Earlier this afternoon (Wednesday 12 January) the university's General Board unanimously accepted a new academic strategy for the department, which will see it focus its research on sustainable design.
The loss-making school was controversially earmarked for closure back in October - a move that led to a heated backlash from students and staff.
Following today's decision, the beleaguered department will make a number of new academic appointments. The first two are expected to be a new professor and a new university lecturer in the field of sustainable design, and more are likely in the months to come.
Further shake-ups will also lead to the departure of six of the 17 academic staff currently working within the department. In addition, the university is considering bringing the research and teaching activities under one roof.
The university hopes the new strategy will address the long-standing concerns about the department's research profile, which had originally led to the prospect of closure.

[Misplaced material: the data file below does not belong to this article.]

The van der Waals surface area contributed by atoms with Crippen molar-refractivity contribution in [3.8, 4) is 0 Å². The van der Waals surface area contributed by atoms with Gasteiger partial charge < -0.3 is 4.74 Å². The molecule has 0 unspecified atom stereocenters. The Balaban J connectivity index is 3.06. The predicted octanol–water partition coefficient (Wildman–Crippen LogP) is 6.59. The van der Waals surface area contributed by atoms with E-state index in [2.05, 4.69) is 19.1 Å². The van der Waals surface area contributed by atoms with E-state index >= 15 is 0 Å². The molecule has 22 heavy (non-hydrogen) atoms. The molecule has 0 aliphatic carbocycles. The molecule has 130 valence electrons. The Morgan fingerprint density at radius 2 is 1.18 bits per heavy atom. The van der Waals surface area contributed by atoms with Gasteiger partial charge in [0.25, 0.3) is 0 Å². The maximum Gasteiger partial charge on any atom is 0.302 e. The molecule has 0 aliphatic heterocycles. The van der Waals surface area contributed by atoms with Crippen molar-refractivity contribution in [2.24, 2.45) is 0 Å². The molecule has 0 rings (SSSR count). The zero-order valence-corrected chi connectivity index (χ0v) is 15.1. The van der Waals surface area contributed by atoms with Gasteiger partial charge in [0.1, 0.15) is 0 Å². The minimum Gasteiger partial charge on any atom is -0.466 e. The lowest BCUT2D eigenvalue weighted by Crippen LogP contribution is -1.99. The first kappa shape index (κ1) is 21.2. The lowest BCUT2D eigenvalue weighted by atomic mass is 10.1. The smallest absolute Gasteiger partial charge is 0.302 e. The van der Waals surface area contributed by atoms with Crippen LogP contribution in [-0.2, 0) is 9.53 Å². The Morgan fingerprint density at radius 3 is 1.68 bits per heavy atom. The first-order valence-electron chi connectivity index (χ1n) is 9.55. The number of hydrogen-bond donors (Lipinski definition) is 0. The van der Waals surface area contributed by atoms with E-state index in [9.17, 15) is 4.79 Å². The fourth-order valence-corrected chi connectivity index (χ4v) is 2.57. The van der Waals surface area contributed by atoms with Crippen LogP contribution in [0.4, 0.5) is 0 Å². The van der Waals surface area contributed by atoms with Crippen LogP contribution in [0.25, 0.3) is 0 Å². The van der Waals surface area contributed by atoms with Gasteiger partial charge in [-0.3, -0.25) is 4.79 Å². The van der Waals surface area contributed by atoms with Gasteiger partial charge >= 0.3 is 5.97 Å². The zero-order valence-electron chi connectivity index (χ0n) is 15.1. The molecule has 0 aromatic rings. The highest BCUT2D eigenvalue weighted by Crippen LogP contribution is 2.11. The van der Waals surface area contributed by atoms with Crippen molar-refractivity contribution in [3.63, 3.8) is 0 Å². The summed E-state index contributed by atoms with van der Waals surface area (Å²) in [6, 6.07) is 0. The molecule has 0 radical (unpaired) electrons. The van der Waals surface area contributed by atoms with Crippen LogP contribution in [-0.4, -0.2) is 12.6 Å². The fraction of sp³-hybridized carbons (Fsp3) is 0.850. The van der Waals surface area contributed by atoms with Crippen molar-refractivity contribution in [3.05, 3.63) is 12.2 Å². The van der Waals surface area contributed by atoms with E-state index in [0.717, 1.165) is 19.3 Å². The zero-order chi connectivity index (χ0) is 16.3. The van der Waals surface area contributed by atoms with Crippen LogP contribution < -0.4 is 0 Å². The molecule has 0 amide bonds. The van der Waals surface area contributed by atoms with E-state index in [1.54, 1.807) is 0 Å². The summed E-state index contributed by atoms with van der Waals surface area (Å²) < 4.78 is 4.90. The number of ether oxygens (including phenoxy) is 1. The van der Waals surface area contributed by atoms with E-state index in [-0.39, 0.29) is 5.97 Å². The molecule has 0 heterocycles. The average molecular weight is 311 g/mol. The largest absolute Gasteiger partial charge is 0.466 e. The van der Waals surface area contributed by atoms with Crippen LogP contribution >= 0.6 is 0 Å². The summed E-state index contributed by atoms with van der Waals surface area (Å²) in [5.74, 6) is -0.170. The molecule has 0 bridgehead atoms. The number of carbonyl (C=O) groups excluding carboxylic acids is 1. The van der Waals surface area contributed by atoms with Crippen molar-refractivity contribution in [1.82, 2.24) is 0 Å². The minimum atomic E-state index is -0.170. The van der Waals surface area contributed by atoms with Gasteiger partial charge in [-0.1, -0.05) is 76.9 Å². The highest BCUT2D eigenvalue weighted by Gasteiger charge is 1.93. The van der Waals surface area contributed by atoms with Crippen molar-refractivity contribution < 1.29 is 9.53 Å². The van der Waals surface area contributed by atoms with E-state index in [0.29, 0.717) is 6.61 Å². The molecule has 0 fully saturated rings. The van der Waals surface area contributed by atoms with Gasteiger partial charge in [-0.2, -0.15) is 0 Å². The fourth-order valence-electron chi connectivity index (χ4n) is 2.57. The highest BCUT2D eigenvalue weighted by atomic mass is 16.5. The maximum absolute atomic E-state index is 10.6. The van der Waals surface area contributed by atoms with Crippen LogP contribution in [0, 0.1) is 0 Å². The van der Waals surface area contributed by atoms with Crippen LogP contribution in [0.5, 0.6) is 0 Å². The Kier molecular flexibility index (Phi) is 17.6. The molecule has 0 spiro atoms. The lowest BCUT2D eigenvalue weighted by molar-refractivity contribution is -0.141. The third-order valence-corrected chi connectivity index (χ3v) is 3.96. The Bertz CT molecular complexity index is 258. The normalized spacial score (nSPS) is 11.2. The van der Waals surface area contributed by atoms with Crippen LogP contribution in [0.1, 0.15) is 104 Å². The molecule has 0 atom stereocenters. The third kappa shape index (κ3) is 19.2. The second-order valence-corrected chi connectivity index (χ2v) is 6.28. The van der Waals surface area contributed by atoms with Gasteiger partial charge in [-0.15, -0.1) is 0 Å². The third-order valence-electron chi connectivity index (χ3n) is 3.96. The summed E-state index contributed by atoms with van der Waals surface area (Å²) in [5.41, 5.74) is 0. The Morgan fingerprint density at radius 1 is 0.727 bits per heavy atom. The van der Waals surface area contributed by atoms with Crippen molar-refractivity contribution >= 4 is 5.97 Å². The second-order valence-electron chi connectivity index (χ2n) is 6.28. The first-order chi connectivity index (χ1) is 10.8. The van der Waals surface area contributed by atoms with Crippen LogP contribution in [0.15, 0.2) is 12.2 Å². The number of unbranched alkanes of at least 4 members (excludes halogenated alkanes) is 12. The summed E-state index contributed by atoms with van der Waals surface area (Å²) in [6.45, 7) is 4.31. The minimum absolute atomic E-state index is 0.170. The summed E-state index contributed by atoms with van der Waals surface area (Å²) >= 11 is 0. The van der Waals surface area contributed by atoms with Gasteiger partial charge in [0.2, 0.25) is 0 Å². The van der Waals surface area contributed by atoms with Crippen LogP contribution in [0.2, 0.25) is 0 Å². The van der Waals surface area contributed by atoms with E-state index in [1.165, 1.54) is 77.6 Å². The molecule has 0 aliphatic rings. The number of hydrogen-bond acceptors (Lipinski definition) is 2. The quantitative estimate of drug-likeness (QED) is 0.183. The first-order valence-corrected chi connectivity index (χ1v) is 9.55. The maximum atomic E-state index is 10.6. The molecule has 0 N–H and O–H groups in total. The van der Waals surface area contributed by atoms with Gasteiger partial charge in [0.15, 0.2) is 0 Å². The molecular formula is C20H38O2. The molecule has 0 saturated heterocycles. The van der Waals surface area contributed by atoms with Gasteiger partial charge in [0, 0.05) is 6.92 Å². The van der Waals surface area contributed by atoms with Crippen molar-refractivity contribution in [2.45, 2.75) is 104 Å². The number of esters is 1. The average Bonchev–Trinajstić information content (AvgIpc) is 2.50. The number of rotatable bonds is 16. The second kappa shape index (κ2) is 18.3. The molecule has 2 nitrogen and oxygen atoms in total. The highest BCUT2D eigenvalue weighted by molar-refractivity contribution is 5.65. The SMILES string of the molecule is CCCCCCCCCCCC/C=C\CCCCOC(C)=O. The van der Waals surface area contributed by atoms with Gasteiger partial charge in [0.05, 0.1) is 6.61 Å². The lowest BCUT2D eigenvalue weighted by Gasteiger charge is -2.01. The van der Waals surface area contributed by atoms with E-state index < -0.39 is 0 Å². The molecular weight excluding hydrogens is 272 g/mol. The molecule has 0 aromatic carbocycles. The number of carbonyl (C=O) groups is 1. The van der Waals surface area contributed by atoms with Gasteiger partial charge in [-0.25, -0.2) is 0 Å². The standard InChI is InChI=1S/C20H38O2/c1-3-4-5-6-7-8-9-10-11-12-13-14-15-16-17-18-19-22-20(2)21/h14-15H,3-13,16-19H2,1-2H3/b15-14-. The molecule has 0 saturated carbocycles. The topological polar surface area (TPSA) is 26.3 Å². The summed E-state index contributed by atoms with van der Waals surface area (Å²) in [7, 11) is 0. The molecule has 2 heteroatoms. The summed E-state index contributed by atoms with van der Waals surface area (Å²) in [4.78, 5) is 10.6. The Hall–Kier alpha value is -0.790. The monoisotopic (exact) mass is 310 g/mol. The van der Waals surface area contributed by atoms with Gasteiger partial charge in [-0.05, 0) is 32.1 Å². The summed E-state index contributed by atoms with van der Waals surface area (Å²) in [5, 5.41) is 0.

'I am delighted that we have reached this decision today and I congratulate both the school and the department on this outcome,'
said an overjoyed Professor Alison Richard, vice-chancellor of the university.
'Architecture is among a small number of disciplines in the university where practice plays an integral role in teaching and research. There have been long-standing concerns that the department's widely heralded excellence in teaching and practice was not matched in research.
'I am confident that the new strategy, building upon existing strengths, the radical restructuring accomplished in recent weeks, and commitments by the school and the university, will enable the department to excel in every respect,' she added.
Professor Roger Parker, chairman of the Council of the School of Arts and Humanities, agreed. 'We regard the closure of any department as a very grave step,' he said. 'So it is particularly pleasing that we have been able to overcome the difficulties and reach a positive solution - one that will enable architecture to become a leader in research as it already is in teaching.'
The future of the department was originally thrown into doubt back in January 2004 following two university reports, in 2001 and 2003, which reinforced concerns about the department's research profile. A working party was formed and developed a plan to strengthen the department.
But in October, following a progress review, a disappointed working party recommended the School of Arts and Humanities considered the department's future.